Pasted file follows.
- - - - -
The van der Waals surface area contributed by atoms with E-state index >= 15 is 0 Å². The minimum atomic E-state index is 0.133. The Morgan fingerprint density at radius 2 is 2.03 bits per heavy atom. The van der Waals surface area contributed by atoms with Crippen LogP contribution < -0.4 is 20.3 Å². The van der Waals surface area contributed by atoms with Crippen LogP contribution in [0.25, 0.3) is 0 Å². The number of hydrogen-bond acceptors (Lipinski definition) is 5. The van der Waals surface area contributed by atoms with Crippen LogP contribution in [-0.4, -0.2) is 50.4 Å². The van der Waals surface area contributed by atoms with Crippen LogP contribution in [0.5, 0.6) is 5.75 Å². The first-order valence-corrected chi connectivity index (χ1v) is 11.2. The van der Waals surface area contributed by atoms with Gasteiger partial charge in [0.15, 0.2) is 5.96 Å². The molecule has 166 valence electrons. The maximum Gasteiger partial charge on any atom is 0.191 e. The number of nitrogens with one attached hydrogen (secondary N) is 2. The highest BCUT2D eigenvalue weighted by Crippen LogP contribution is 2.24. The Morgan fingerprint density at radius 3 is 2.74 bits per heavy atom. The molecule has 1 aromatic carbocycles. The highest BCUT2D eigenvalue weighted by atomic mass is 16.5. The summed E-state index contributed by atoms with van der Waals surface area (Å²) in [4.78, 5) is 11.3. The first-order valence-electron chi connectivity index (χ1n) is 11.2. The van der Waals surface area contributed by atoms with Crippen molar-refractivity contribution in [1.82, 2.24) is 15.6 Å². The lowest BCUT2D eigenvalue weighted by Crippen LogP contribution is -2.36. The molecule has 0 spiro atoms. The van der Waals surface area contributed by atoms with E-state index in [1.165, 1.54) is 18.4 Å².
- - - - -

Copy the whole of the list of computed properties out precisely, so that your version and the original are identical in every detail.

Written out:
The van der Waals surface area contributed by atoms with E-state index >= 15 is 0 Å². The minimum atomic E-state index is 0.133. The Morgan fingerprint density at radius 2 is 2.03 bits per heavy atom. The van der Waals surface area contributed by atoms with Crippen LogP contribution < -0.4 is 20.3 Å². The van der Waals surface area contributed by atoms with Crippen LogP contribution in [0.25, 0.3) is 0 Å². The number of hydrogen-bond acceptors (Lipinski definition) is 5. The van der Waals surface area contributed by atoms with Crippen LogP contribution in [-0.4, -0.2) is 50.4 Å². The van der Waals surface area contributed by atoms with Crippen LogP contribution in [0.5, 0.6) is 5.75 Å². The first-order valence-corrected chi connectivity index (χ1v) is 11.2. The van der Waals surface area contributed by atoms with Gasteiger partial charge in [0.15, 0.2) is 5.96 Å². The molecule has 166 valence electrons. The maximum Gasteiger partial charge on any atom is 0.191 e. The number of nitrogens with one attached hydrogen (secondary N) is 2. The highest BCUT2D eigenvalue weighted by Crippen LogP contribution is 2.24. The Morgan fingerprint density at radius 3 is 2.74 bits per heavy atom. The molecule has 1 aromatic carbocycles. The highest BCUT2D eigenvalue weighted by atomic mass is 16.5. The summed E-state index contributed by atoms with van der Waals surface area (Å²) in [4.78, 5) is 11.3. The first-order valence-electron chi connectivity index (χ1n) is 11.2. The van der Waals surface area contributed by atoms with Crippen molar-refractivity contribution in [1.82, 2.24) is 15.6 Å². The lowest BCUT2D eigenvalue weighted by Crippen LogP contribution is -2.36. The molecule has 0 spiro atoms. The van der Waals surface area contributed by atoms with E-state index in [1.165, 1.54) is 18.4 Å².